Jeffrey R. Immelt, the CEO of General Electric Corporation, spoke Monday about leadership and lessons he has learned in his own career as an executive of a Fortune 10 firm.
The speech was a part of the VIP Distinguished Speaker Series coordinated by the Undergraduate Business Council in the McCombs School of Business. Immelt has served as the ninth chairman of GE since 2001 and has been named one of the “World’s Best CEOs” three times by Barron’s and has been serving as the chair of President Obama’s Council on Jobs and Competitiveness.
“Leadership is this intense journey into yourself,“ Immelt said. “It’s how much you want to give. It’s how much you want to learn. It’s how much you want to adapt.”
Thomas Gilligan, dean of the McCombs School of Business, interviewed Immelt for 30 minutes in the Student Activity Center Ballroom before giving students the opportunity to ask questions.
The talk began with a question posed from last week’s VIP speaker, Charles Holley, Wal-Mart chief financial officer, who asked what the next big consumer innovation for GE is.
“In GE meetings, people’s ears perk up whenever someone talks about health care because not everyone identifies with a diesel locomotive or a jet engine, but everybody identifies with health care,” Immelt said. “I always think one of the neatest things we’re working on is the ability to study the brain and maybe in our lifetime have an impact on diseases like Alzheimer’s disease or Parkinson’s.”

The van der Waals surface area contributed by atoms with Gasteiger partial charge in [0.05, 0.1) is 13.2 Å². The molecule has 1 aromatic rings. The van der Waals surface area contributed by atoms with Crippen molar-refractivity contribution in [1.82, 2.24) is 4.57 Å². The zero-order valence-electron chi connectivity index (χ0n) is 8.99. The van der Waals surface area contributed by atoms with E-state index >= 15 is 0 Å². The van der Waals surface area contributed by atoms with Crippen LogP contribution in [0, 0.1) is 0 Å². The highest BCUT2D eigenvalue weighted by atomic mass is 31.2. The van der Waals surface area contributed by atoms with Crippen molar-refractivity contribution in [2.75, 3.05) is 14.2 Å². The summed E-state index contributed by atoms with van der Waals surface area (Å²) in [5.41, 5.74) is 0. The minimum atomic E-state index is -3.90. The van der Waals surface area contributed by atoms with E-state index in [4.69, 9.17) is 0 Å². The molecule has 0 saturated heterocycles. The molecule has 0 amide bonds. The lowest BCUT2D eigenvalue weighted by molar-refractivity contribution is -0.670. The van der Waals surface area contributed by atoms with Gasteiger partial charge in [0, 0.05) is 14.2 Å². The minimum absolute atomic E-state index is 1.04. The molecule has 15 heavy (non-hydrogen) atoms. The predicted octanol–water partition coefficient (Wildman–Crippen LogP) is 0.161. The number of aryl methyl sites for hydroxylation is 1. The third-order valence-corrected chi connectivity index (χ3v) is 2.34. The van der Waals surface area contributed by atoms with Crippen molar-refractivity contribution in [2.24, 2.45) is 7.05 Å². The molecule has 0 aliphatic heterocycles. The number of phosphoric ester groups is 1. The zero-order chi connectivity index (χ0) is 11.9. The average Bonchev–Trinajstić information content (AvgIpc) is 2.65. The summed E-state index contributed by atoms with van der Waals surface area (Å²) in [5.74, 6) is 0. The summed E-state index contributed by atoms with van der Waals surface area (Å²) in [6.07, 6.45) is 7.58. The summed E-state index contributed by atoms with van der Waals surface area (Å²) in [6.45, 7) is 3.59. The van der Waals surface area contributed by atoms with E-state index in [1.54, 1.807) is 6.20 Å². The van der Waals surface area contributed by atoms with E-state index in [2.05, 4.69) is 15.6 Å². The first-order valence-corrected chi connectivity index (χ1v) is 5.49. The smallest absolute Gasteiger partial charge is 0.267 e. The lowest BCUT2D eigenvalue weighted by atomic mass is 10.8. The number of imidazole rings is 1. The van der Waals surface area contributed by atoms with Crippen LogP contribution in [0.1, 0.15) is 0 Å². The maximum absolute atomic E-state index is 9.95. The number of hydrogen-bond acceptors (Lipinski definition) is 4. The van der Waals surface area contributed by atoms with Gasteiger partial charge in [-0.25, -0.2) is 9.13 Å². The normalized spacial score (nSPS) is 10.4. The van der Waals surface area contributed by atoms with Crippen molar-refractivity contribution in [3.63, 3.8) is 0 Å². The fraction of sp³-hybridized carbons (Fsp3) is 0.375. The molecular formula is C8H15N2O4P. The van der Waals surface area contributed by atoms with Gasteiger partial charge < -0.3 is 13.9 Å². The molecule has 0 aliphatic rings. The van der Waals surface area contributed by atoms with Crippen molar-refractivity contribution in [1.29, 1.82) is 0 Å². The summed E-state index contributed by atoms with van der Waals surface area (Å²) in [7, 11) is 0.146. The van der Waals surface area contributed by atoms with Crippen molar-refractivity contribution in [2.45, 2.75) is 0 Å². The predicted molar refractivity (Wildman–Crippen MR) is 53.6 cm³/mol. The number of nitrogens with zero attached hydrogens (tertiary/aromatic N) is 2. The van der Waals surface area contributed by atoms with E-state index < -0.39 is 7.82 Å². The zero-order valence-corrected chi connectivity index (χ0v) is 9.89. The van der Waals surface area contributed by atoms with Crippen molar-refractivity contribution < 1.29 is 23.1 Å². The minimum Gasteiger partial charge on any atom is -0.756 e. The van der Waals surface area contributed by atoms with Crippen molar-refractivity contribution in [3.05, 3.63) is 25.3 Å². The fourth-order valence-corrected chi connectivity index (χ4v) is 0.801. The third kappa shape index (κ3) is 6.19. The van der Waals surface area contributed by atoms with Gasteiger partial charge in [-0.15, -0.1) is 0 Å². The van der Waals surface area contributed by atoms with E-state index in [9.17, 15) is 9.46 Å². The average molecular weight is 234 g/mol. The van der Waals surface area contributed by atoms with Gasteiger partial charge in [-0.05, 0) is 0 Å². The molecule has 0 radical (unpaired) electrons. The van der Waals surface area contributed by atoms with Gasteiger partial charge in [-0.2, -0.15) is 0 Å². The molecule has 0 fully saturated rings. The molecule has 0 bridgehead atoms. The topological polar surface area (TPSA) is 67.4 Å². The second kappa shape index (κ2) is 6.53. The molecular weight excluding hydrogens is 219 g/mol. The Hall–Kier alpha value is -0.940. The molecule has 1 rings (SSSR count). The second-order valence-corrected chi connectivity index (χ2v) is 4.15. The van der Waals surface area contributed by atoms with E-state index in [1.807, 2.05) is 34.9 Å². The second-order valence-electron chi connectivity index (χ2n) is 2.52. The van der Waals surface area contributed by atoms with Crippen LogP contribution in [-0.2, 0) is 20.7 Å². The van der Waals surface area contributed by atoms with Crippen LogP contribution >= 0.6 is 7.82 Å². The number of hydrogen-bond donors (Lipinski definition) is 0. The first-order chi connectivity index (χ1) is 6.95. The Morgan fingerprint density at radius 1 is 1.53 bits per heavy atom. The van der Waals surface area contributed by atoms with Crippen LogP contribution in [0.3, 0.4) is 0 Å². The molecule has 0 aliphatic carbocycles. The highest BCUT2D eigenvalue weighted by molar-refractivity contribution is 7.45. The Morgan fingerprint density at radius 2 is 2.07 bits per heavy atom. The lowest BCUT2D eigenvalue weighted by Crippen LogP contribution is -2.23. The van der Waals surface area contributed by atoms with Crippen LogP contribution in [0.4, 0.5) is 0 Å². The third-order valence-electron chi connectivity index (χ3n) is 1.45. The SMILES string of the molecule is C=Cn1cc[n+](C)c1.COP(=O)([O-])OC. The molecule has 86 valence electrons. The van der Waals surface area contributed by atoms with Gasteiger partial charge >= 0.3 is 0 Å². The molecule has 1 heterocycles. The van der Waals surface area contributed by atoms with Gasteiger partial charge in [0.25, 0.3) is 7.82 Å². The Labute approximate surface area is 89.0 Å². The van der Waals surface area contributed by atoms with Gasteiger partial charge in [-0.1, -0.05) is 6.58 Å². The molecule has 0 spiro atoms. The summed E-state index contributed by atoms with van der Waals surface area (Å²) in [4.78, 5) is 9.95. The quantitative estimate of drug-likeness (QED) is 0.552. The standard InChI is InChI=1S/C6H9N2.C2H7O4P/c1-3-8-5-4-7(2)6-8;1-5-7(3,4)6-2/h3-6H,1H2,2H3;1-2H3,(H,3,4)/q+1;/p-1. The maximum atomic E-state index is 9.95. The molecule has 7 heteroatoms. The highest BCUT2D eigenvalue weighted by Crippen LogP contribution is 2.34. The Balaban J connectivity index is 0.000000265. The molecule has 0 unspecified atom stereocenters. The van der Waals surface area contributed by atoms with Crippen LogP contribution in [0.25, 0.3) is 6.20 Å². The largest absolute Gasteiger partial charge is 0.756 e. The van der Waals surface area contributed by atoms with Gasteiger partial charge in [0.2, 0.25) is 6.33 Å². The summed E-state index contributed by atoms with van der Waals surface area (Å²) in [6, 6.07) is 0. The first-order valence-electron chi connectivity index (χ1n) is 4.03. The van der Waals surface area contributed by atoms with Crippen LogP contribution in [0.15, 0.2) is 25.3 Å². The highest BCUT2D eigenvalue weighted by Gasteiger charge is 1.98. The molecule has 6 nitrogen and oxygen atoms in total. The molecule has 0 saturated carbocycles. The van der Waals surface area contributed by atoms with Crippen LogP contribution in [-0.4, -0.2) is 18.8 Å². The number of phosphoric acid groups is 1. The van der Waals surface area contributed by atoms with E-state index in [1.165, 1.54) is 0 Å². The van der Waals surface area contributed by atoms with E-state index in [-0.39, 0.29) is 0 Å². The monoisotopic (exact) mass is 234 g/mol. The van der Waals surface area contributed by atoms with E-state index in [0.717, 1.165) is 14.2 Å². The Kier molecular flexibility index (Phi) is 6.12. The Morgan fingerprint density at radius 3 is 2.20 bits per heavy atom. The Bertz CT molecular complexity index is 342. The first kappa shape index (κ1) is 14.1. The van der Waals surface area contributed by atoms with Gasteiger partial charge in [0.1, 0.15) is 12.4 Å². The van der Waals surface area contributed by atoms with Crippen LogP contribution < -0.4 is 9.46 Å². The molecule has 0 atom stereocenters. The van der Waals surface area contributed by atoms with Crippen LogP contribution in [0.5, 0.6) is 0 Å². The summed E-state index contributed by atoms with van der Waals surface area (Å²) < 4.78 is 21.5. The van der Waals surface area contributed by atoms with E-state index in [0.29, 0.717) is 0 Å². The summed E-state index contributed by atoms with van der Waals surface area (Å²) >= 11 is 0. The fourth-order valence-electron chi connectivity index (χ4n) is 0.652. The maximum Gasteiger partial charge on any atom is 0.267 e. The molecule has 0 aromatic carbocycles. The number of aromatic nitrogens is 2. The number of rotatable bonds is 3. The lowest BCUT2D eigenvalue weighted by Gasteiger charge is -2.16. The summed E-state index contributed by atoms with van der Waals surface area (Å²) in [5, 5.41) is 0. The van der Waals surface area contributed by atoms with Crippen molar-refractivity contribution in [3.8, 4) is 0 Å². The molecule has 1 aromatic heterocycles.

The Undergraduate Business Council’s VIP Distinguished Speaker Series brings major company executives to campus each year. Past speakers include the CEOs of companies such as eBay, American Express and PepsiCo.
“We have one of the best speaker programs in the nation, next to the graduate program at Stanford, and I think it’s really cool that students get the opportunity to ask questions directly to one of the most influential men in the world,” said Matt Minner, business junior and internal controls director of the Undergraduate Business Council.
During the talk, Immelt said good leaders need to be both self-aware and self-confident.
“Ultimately, the best leaders are their own worst critics,” Immelt said. “I go to bed every night being critical of myself saying, ‘Oh my God, I could have done so many things better, I’m terrible,’ and I wake up in the morning and say ‘Hello, handsome, let’s go!’”